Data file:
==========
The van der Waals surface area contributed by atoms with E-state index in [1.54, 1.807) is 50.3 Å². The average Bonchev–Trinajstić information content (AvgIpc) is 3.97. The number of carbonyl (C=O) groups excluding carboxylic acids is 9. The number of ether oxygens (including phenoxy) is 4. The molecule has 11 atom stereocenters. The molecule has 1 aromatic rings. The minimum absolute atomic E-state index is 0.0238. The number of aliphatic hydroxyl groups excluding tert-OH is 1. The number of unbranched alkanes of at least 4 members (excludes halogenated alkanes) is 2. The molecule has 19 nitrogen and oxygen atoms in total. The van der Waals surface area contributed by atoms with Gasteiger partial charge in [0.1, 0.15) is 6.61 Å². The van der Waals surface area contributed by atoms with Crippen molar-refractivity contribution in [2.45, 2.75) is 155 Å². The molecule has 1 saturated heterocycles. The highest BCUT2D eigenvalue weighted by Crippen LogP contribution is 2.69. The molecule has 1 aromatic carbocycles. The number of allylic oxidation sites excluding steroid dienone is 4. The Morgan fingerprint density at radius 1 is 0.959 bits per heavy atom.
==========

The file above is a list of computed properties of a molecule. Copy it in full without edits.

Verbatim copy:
The van der Waals surface area contributed by atoms with E-state index in [1.54, 1.807) is 50.3 Å². The average Bonchev–Trinajstić information content (AvgIpc) is 3.97. The number of carbonyl (C=O) groups excluding carboxylic acids is 9. The number of ether oxygens (including phenoxy) is 4. The molecule has 11 atom stereocenters. The molecule has 1 aromatic rings. The minimum absolute atomic E-state index is 0.0238. The number of aliphatic hydroxyl groups excluding tert-OH is 1. The number of unbranched alkanes of at least 4 members (excludes halogenated alkanes) is 2. The molecule has 19 nitrogen and oxygen atoms in total. The van der Waals surface area contributed by atoms with Gasteiger partial charge in [0.1, 0.15) is 6.61 Å². The van der Waals surface area contributed by atoms with Crippen molar-refractivity contribution in [2.45, 2.75) is 155 Å². The molecule has 1 saturated heterocycles. The highest BCUT2D eigenvalue weighted by Crippen LogP contribution is 2.69. The molecule has 1 aromatic carbocycles. The number of allylic oxidation sites excluding steroid dienone is 4. The Morgan fingerprint density at radius 1 is 0.959 bits per heavy atom.